Headlines: July 24th, 2000

Don’t automate existing processes when moving a service on-line is a key message from a Cabinet Office benchmarking survey of global e-government. On-line service delivery creates new opportunities, capabilities and expectations and they cannot be exploited fully without re-thinking processes and re-engineering operations.The survey found that the Service Canada initiative and Singapore’s eCitizen centre were prime examples of ‘thinking outside the box’. Service Canada brings together a variety of Federal government services through citizen-focused one-stop shops under a strong government brand.

Singapore’s eCitizen Centre provides a portal to a broad range of government services. It is presented around a concept of “towns” on a life journey. Each town is adopted by a responsible ministry, integrating the services provided by other relevant departments. The centre began as a pilot in 1997 with a remit to demonstrate to ministers what was meant by ‘integrated’ and ‘citizen centred’ electronic services. It started with a single education services package in late 1997 and since then different services have been added on. In April 1999, the centre was officially launched covering 49 life events and 150 transactions.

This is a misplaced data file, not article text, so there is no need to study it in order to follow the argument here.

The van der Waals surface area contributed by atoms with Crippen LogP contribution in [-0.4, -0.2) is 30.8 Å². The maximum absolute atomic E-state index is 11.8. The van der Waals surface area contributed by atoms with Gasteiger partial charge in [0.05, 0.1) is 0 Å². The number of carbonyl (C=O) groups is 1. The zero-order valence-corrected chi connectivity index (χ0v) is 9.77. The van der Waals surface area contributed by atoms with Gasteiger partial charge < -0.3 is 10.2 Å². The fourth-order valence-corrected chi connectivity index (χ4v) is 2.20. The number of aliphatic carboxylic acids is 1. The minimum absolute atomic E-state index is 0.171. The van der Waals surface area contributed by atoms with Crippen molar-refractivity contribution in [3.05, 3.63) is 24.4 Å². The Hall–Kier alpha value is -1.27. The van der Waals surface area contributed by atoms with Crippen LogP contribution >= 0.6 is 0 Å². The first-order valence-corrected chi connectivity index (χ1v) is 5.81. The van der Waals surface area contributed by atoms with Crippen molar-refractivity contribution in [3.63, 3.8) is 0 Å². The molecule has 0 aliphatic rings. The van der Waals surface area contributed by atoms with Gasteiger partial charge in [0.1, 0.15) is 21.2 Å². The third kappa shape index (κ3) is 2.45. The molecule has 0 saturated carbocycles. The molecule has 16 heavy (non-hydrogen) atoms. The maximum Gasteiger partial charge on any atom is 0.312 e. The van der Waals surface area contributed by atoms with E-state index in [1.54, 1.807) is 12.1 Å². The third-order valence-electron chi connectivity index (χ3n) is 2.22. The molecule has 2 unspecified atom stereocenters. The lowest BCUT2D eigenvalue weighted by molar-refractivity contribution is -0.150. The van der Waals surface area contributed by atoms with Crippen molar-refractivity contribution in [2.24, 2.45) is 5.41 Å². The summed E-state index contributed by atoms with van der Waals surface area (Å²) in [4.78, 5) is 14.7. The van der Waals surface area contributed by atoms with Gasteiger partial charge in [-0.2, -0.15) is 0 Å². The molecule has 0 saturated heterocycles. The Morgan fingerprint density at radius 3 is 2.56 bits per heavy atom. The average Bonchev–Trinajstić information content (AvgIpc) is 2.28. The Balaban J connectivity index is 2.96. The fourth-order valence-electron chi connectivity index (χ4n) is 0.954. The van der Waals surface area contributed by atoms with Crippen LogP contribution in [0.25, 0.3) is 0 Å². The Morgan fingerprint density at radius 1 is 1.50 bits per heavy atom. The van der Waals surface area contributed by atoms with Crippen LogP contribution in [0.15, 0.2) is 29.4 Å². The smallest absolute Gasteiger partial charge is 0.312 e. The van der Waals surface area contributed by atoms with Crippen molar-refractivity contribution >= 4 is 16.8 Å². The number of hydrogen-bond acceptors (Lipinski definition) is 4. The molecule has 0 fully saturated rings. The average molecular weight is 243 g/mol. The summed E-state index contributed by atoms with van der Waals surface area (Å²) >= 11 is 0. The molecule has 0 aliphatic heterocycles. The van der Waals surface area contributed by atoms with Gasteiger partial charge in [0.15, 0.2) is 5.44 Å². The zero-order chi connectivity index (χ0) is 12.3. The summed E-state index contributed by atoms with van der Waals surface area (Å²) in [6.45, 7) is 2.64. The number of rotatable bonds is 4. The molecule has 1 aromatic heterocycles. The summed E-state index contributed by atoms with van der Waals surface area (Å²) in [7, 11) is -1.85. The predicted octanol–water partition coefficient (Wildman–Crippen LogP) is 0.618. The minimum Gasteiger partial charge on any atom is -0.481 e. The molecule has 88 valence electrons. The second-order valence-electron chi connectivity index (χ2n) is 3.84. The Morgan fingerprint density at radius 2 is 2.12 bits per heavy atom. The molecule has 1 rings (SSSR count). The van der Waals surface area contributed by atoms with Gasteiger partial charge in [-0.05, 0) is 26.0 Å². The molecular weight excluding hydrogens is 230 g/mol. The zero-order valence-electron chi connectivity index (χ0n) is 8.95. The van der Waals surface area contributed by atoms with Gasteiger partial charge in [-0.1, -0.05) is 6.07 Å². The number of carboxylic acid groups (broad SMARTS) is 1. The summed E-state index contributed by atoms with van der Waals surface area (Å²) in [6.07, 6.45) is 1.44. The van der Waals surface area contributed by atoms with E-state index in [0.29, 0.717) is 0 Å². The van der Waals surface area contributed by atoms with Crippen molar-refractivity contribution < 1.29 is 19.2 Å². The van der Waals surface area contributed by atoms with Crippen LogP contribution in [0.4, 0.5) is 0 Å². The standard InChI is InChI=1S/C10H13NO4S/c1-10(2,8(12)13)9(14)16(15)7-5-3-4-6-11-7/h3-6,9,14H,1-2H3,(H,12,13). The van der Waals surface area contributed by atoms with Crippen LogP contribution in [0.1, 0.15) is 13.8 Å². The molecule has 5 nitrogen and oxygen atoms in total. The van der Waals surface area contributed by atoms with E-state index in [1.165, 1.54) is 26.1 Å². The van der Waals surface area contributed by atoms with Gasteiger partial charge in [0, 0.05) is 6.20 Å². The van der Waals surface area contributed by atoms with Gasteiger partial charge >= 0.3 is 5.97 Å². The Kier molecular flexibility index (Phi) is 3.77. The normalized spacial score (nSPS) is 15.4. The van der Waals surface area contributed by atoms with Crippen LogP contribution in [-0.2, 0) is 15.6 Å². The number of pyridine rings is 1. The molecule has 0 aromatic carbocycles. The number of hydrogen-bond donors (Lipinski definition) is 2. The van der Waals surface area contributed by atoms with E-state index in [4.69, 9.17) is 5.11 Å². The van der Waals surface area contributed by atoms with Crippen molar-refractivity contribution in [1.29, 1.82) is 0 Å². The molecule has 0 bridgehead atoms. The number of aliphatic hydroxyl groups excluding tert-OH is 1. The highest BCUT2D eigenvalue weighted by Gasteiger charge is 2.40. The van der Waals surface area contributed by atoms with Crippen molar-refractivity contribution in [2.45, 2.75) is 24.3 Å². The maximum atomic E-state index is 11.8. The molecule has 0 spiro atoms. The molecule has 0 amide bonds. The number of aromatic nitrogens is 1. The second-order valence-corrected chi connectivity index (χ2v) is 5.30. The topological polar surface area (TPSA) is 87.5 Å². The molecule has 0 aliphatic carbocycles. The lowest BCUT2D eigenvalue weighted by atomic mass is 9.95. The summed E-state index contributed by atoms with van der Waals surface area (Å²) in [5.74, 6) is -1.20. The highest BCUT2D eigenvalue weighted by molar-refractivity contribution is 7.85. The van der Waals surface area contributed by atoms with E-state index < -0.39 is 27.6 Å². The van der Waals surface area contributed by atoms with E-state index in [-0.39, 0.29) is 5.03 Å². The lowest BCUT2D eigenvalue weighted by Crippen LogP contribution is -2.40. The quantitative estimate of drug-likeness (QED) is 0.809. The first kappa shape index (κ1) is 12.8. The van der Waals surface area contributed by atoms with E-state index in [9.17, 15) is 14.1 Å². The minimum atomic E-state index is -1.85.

Other learning from the e-government survey is that seeking views from customers is crucial . The most popular and cost effective way used by many countries is through e-mail-based feedback channels offered on government web-sites. Integrating service delivery across government is costly and time consuming. The State of Victoria in Australia found that getting departments connected to the award winning maxi system was slow because of high costs and interoperability problems. They also discovered that the ‘big bang approach’ was not effective and pilot running with gradual expansion would have been a faster and more reliable route for implementatio